“Sod the wine, I want to suck on the writing. This man White is an instinctive writer, bloody rare to find one who actually pulls it off, as in still gets a meaning across with concision. Sharp arbitrage of speed and risk, closest thing I can think of to Cicero’s ‘motus continuum animi.’

Probably takes a drink or two to connect like that: he literally paints his senses on the page.”

DBC Pierre (Vernon God Little, Ludmila’s Broken English, Lights Out In Wonderland ... Winner: Booker prize; Whitbread prize; Bollinger Wodehouse Everyman prize; James Joyce Award from the Literary & Historical Society of University College Dublin)





13 May 2015


Wirra Wirra Biodynamic Vineyards Amator McLaren Vale Shiraz 2013 
$30; 14.5% alcohol; screw cap; 92++ points 

The Wirra crew have been quietly pushing some of their best vineyards toward full-bore biodynamic management and now have these two wines available at their cellars. Both come from NASAA certified biodynamic vineyards on McMurtrie Road. If you rock up at their tasting room you can try them - it's a good opportunity to see whether you can detect any stylistic difference between these first issues and more conventionally-farmed examples of the same varieties.

When I first encountered them last month, these wines reminded me of modern Tuscan reds: something about the brightness of their form and the crisp nature of their tannins. They are both precise, slender and yet very intense. A few days later I was sitting with my friends Alison Hodder and Claudio Berlingieri, who'd come to show me their new de Vinosalvo Vignaioli Tuscan reds, one of which was a Shiraz which was very much like this in style. The comparison fascinated me, especially considering how scarce Shiraz is in that part of the world.

This Amator is bright with licorice and aniseed, adding a slight prickle to the top note; below looms a deep dark shipment of carbon and currants and very rich fruitcake, a little like a particularly dark panforte. I smell dried figs and dates as much as all those black berries. And yes, maybe a dusting of confectioner's sugar.

The palate follows that template perfectly, being completely focussed and elegant, yet highly intense - not at all like your typically soulful McLaren Vale Shiraz. Rather than coddling and comforting the sensories, they tease and tantalise, triggering instant hunger. Papardella alla lepre - ribbon pasta with hare sauce - or the classic bistecca alla fiorentino would swim in this.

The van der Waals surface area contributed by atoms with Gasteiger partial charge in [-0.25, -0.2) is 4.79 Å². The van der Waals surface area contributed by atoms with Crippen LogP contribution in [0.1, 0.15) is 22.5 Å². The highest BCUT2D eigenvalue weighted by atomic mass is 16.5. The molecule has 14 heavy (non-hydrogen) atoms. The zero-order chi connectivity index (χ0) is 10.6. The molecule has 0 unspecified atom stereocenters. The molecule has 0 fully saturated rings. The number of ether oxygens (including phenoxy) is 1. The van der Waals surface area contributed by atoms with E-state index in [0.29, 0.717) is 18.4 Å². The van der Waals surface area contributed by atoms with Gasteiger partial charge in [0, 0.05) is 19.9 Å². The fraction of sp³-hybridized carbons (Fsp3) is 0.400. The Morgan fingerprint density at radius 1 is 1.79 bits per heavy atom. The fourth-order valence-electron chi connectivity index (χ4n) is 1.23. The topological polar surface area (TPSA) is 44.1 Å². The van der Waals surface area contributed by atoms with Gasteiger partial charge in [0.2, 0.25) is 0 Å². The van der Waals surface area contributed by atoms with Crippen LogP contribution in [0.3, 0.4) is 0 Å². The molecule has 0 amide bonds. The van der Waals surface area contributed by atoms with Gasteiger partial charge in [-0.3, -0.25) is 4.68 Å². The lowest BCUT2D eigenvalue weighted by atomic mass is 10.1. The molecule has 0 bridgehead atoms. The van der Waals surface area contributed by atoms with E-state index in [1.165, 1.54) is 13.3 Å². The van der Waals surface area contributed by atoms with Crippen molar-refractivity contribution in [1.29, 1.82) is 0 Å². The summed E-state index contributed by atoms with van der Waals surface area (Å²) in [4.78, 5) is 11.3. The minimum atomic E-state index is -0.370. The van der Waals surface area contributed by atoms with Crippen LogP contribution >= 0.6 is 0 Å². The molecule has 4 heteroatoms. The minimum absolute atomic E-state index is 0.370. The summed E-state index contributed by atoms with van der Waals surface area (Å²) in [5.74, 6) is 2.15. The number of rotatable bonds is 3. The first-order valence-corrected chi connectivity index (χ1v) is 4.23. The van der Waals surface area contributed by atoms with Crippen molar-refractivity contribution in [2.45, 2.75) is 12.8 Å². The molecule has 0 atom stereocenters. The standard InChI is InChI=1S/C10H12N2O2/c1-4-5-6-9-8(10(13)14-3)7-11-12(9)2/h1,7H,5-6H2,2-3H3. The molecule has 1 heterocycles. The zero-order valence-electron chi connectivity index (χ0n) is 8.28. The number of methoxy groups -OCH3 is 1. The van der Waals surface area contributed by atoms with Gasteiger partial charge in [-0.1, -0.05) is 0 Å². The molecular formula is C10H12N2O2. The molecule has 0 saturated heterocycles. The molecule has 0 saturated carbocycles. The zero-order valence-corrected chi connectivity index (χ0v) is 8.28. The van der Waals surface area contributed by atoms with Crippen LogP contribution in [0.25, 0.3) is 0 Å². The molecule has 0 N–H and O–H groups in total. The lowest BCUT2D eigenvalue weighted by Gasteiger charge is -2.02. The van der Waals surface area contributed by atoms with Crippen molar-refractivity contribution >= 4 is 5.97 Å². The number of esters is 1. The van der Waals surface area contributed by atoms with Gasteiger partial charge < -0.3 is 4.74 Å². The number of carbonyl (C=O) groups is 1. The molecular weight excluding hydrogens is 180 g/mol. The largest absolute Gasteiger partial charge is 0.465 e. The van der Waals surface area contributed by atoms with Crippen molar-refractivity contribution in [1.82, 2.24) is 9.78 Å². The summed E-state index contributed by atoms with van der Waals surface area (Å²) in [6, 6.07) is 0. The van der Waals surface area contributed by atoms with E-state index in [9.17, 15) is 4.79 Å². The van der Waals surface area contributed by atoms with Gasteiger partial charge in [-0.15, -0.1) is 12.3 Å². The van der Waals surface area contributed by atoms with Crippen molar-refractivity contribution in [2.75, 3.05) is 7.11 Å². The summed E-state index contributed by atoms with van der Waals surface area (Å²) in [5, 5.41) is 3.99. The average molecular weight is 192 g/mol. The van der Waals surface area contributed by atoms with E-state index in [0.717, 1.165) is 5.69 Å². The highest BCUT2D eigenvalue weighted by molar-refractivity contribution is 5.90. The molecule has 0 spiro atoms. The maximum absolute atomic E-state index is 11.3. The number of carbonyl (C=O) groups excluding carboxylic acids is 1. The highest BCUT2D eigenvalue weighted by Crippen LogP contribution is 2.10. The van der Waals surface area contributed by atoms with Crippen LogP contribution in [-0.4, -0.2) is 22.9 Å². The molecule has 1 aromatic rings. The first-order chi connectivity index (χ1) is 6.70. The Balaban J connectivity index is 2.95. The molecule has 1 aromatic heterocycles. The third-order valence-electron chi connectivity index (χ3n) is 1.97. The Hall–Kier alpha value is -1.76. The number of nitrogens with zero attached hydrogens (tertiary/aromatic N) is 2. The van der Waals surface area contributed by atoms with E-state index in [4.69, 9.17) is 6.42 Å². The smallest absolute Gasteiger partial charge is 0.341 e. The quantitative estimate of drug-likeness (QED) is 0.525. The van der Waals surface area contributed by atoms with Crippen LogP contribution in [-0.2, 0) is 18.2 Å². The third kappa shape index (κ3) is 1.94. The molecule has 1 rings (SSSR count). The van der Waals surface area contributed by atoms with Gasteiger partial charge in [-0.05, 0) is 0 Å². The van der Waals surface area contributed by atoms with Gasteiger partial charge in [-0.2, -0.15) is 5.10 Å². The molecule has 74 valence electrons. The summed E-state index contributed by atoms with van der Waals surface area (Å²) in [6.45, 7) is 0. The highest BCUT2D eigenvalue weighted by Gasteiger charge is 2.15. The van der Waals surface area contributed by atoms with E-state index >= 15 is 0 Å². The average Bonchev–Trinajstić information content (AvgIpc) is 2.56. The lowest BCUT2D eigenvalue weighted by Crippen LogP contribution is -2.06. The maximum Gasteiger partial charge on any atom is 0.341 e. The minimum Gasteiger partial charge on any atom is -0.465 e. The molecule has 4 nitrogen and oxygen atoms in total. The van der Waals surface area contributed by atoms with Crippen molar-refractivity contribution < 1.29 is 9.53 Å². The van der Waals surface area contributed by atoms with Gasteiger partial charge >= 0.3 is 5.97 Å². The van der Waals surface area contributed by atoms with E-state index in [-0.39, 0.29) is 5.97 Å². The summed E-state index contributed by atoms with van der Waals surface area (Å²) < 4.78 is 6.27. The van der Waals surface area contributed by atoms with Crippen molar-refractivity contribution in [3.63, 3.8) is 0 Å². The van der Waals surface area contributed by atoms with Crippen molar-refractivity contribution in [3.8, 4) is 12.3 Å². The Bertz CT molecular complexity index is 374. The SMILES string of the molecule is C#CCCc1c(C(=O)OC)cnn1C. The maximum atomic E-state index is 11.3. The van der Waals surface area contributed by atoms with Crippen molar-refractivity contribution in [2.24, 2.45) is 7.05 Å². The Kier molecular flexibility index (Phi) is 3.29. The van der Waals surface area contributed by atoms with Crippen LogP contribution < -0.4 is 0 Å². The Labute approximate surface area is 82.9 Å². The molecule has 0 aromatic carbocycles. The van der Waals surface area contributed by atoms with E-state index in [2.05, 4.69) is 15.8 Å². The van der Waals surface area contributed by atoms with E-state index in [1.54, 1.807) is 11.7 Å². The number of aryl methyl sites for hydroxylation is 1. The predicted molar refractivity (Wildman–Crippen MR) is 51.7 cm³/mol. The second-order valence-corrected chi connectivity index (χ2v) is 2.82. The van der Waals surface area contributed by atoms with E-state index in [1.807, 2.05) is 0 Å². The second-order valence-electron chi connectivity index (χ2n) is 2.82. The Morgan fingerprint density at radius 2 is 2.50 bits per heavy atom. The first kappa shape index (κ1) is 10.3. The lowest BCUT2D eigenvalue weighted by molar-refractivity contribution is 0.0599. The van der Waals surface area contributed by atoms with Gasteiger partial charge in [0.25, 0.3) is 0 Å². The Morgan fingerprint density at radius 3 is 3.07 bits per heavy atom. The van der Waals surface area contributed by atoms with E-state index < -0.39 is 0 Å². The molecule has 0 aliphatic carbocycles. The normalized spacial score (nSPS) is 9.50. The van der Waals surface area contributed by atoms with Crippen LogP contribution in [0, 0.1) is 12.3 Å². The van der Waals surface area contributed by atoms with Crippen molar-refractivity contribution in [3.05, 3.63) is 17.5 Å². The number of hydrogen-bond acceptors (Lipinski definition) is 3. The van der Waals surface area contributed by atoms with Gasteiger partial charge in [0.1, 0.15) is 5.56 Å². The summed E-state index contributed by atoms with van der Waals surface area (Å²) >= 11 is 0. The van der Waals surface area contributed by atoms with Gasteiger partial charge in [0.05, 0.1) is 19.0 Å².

Wirra Wirra Biodynamic Vineyards Amator McLaren Vale Cabernet Sauvignon 2013 
$30; 13.5% alcohol; screw cap; 94+++ points 

Partly because it's a whole per cent lower in alcohol, this Cabernet's even more precise and crisp. It has all the aromas of the Shiraz, but with the meaty hint of blueberry, and that decorative dusting of icing sugar brings a pretty touch of musk and violets with it. If I ever need to pop the old dinner jacket on again, I'd happily wear a dab of this behind my ears.

Once again, the wine's deep and intense below those lovely decorative fragrances. It seems to have a basement of carbon and iron: blacksmith smells which are almost too big for its  athletic frame.

The palate is tight and almost brittle with such crisp, vibrant tannins. Its taut elegance is even more Tuscan than the Shiraz, and a good airing sees its perfect muscly flesh swell a little, adding just the right amount of comfort to those lean sprinter's bones.

I have had tight Montepulcianos that were much like this wine. And three or four times the price.

The finish is amazing in its reluctance to leave: long after the swallow, it sorta squirms around the sensories like a vamp in a big leather armchair.

Makes me dream of spit-roasted pork liver with bay leaves: fegatelli di maiale.  Swoon. 

Yangarra Estate Vineyards PF McLaren Vale Shiraz 2015 
$25; 13.5% alcohol; screw cap; 92 points

PF means preservative free. This wine is made from a custom-managed certified biodynamic and organic vineyard a short walk from my place. It has no additives: no oak, no acid, no industrial yeast, no sulphur and no fining agents. Right from the dirt up, the whole business is designed to make a red wine which is ready to drink before the leaves blow off the vineyard. Forget Beaujolais and joven Tempranillo - PF's more like the radical early-drinking Cab Mac reds Stephen Hickinbotham made in Victoria in the 'eighties.

It's rudely grapey and right in your face; audacious yet complex and tight ... and totally adult. Okay then, it's also sluttishly loose. Blackstrap and Dutch licorice aromas abound, yet there's a heady, syrupy black grape jelly about it, with subliminal suggestions of crème de cassis, framboise and maybe even Bickford's Essence of Coffee and Chicory - without really being anything like them.

Drink. The flavours are so immediately overwhelming brash they souse your sense of smell: swallow some and take another sniff of your glass and you can't seem to smell anything. Your organoleptics are so thoroughly invaded that the wine has become your normal background chroma key.

And then the tannins swarm in: extremely fine yet persistent, like the chalk or slate ones you get in the best young Clare Rieslings. Which makes you dive straight back in.

It's tricky writing descriptors for wine like this. Not only because it's such an unusual brute made by my landlord, but it's been so long since Stephen Hickinbotham's early death by misadventure that I've forgotten that you can do this with Shiraz if you're smart and adventurous.

As it stands, try it with a red pork curry or lamb korma: its viscosity can handle overt spice. It's very cool with a platter of dark charcuterie, olives and sheep or goat cheese.

PF sells out soon after vintage, but if you stack some away you'll find it goes alarmingly well with a big ice block, a splash of soda and a smacked mint or basil leaf when the summer comes back.

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